It seems the defense ministry information machinery wants to emphasize the modernization narrative, even if against all economic odds, while attacking missile defense and demonizing the United States. A remarkable illustration of this came on July 22, with official comment on the secretive “Object 4202” project, which reportedly seeks to develop a hypersonic aerial vehicle capable of overcoming missile defense. According to a defense industry source cited by Interfax, successful completion of the project in the future will see Russia possessing a hypersonic aerial vehicle capable of overcoming any antimissile defense system. Russia has test-launched this experimental asset from the Baikonur Cosmodrome in February 2015, and the platform will reportedly be nuclear capable (Interfax, July 22; EngineeringRussia, June 30).
The narrative is interrupted by two disturbing factors: the grand-scale military modernization is failing to yield its targets, and the aging bomber forces show severe signs of deterioration under the strain of upping the tempo of testing NATO responses. On July 16, Deputy Defense Minister Borisov told President Putin during a video conference that the modernization targets are not being achieved. He said defense contracts fell behind schedule, including in the areas of producing navy guard vessels, amphibious aircraft, components for surface-to-air missiles (SAM), as well as weapon launch systems for the Tu-160 strategic bomber. Borisov attributed this to Western sanctions and the poor condition of the domestic defense industry; the government response to create an overseeing committee to investigate the issues fails to address underlying problems of corruption and lack of pricing transparency (The Moscow Times, July 19). By July 24, Shoigu ordered an investigation into a wave of Russian Air Force crashes involving seven assets in as many weeks, including strategic bombers.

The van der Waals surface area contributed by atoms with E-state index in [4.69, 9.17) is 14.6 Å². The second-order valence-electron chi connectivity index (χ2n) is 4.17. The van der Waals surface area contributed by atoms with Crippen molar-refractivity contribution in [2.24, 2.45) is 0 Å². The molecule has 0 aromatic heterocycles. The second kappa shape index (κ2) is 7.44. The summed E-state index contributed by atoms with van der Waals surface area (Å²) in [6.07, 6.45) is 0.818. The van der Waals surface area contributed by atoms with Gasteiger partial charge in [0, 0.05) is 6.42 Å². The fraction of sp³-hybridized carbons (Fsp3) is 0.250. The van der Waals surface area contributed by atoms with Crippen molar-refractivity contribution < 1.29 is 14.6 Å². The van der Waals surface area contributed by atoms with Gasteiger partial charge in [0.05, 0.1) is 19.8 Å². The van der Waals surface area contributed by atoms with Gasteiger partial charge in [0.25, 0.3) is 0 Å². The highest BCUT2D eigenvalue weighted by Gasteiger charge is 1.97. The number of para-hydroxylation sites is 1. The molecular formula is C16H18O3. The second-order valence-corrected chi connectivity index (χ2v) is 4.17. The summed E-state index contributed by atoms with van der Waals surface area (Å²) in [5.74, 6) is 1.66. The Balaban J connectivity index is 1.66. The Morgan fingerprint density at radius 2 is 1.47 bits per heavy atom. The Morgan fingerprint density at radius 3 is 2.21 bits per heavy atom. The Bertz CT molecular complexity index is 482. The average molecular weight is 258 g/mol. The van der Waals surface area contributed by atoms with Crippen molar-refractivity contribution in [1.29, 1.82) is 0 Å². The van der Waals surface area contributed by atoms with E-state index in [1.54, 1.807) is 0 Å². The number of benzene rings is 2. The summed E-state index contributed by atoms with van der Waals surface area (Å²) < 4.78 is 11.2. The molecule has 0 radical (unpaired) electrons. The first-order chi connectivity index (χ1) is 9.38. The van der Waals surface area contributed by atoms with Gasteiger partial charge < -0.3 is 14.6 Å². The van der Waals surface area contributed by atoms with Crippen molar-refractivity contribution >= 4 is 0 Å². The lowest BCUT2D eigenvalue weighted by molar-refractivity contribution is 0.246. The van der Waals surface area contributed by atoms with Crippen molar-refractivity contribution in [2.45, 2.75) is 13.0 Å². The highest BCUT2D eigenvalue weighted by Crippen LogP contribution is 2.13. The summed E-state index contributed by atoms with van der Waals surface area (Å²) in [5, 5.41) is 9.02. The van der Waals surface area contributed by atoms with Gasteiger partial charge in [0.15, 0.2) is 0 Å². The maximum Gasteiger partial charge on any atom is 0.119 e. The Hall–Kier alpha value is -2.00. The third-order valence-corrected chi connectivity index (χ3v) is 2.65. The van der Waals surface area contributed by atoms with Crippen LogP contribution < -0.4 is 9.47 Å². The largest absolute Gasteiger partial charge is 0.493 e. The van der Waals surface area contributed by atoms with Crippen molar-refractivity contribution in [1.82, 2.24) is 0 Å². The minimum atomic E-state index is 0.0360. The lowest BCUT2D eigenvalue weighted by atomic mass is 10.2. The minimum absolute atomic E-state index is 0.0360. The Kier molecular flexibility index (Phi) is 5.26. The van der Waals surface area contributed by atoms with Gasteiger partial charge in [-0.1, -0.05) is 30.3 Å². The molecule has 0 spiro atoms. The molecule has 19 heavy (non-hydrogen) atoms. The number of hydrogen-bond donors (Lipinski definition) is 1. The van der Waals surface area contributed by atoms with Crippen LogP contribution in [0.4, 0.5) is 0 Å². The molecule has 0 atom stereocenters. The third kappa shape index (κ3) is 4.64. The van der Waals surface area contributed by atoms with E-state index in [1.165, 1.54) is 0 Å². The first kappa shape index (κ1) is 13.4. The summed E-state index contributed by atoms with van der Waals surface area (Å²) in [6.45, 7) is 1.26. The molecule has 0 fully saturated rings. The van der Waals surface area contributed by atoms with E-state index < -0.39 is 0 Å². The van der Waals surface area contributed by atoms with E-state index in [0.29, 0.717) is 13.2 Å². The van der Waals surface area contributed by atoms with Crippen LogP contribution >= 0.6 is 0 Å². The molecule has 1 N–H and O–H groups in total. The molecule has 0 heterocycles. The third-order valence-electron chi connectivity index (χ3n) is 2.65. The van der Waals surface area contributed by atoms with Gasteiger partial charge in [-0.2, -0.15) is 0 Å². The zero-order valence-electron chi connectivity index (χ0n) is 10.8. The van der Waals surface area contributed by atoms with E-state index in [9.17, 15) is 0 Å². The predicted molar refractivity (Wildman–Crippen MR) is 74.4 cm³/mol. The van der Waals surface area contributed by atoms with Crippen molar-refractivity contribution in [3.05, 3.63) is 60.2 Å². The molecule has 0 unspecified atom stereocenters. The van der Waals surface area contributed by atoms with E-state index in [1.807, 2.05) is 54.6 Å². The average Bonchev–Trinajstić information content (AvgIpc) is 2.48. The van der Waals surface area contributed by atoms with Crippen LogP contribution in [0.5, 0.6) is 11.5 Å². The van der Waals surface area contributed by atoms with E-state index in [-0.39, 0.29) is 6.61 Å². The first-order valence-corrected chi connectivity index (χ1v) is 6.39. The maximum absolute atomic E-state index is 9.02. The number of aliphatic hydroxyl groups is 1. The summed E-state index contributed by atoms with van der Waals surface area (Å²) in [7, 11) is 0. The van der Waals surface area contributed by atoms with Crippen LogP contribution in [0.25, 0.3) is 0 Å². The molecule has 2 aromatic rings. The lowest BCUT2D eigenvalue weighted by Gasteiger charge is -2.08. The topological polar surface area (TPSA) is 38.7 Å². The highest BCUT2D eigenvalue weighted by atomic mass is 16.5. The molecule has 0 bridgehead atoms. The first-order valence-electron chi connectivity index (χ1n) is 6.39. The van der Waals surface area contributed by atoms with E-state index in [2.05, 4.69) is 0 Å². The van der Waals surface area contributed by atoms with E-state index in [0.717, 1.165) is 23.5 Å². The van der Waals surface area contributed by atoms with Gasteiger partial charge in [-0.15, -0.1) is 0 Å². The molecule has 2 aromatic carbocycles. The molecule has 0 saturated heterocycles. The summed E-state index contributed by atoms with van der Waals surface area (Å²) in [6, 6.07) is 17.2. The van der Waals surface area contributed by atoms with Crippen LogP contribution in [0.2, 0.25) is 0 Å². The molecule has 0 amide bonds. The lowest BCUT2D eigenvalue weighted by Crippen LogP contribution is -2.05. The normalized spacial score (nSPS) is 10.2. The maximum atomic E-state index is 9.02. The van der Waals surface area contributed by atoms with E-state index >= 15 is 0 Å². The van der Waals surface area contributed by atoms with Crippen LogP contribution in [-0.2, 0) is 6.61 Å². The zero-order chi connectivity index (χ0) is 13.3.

As far as defense planning for the illegally annexed Crimean peninsula is concerned, the official line is that the creation of a number of “force groupings” is sufficient to ensure the protection of this newly acquired part of Russian territory. Yet, the need for Tu-22M3s seems inconsistent with this message. Although the top brass remains largely silent on the sensitive issue of creating long-term defense plans for Crimea, other Russian military specialists question whether the forces on the ground could withstand a modern enemy attack. Lieutenant-General (retired) Alexander G. Luzan, a former deputy chief of the Soviet Army Air Defense and a doctor of technical sciences, strongly advocates an integrated air-naval defense that would facilitate a C4ISR (command, control, communications, computers, intelligence, surveillance and reconnaissance) defense of the peninsula, even against a network-centric adversary (Nezavisimoye Voyennoye Obozreniye, July 24).
Luzan has in mind the eventual creation of a complex automated system of air-naval defense (Kompleksnaya Avtomatizirovannaya Sistema Vozdushno-Morskoy Oborony—KAS VMO). The KAS VMO would unite all forces and resources into a single information space. The objective of the KAS VMO would be to repel a high-tech enemy. Luzan’s thinking relates to how to repel assaults (like the ones over Kosovo in 1999 or against Libya in 2011) on Russian forces, and it raises questions on Moscow’s evaluation of its future potential enemy (Nezavisimoye Voyennoye Obozreniye, July 24). In the absence of this system, Moscow will utilize strategic messaging to convey to other actors that Crimea is considered part of sovereign Russian territory. Meanwhile, the high-tech aspirations of military modernization will need an eventual easing of Western sanctions.